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Philanthropic support for journalism

Rolled-up newspaper named Local News

The coronavirus pandemic has had an impact on almost all sectors of the economy, including retail, restaurants, the travel industry, and media and journalism. Since the pandemic, more than 60 local newsrooms across the United States have closed. Some had been operating in their communities for more than one hundred years.

Even before the pandemic, local newsrooms had been losing revenue and shutting down at an alarming rate. Between 2004 and 2018, more than 900 communities lost their sources of local news, creating what some are describing as “news deserts.”

It may be difficult to fathom this problem: with the global reach the internet provides, don’t we actually have more information available to us than ever before? The internet has certainly provided more people access to news from across the country and the world. It has even helped boost the number of subscribers, readers, and even journalists employed by the New York Times, Washington Post, Atlantic, and others.

Yet the shuttering of local newsrooms has broader implications for U.S. democracy.

Several studies show local news coverage can have an impact on the levels of civic engagement by providing community members with more information about their political leaders and mobilizing citizens to vote. Local news can also affect the amount of public money spent on community economic development; one study finds that “cities where newspapers closed up shop saw increases in government costs as a result of the lack of scrutiny over local deals.” Perhaps most importantly at this moment in history, when many view media as a polarizing force, research indicates local news outlets can help build social cohesion, serving as public forums where community members can discuss, debate, and build connections over local problems.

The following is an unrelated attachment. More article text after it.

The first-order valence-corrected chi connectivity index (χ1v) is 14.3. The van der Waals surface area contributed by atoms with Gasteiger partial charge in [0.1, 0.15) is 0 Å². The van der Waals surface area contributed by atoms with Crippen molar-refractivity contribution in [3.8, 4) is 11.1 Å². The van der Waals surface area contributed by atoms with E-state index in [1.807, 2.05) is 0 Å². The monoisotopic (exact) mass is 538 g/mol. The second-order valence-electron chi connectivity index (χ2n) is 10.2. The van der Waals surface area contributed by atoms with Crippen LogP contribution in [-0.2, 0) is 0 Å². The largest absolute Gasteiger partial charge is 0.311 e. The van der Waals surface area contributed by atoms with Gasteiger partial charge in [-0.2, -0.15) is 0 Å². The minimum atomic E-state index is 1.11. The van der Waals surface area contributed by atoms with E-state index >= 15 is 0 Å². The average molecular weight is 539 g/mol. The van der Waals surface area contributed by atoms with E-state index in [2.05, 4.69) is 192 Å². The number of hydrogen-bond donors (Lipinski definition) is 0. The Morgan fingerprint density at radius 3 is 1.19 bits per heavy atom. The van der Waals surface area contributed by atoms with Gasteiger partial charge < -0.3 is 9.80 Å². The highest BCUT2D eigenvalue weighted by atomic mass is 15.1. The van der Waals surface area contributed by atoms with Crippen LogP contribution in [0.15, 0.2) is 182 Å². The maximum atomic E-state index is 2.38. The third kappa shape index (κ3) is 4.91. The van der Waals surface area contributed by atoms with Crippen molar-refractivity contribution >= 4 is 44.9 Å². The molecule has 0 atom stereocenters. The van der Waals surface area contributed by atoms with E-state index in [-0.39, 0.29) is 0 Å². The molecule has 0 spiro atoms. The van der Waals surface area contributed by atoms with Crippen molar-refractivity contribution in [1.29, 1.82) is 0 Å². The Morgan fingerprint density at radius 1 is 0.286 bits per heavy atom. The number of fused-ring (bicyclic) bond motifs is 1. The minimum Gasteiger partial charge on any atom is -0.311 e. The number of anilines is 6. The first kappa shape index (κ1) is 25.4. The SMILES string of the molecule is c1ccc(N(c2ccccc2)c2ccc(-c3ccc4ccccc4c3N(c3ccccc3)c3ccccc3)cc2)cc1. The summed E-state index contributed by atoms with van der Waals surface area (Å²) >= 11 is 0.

As Candid’s president, Brad Smith, discussed in this blog post, philanthropic institutions have a unique position and substantial resources to support efforts to improve the processes and performances for a well-functioning democracy. Many do.

Since 2014, Candid has been collecting and coding grants data related to democracy, which we publish on our free, public platform Foundation Funding for U.S. Democracy. The site includes grants data from 2011 to the present and is organized into four subject areas: campaigns, elections, and voting; civic participation; government; and media (interestingly, the initial funders of the site debated about including this category).

So, what does the data show?

  • Perhaps surprisingly, media has received more than twice the amount awarded under the campaigns, elections, and voting category from 2011 to present ($2.7 billion vs. $1.1 billion).*
  • The share of funding for media jumped from 26 percent in 2017 to 32 percent in 2018. It dropped slightly to 29 percent in both 2019 and 2020, based on the funding data we have collected so far for those years.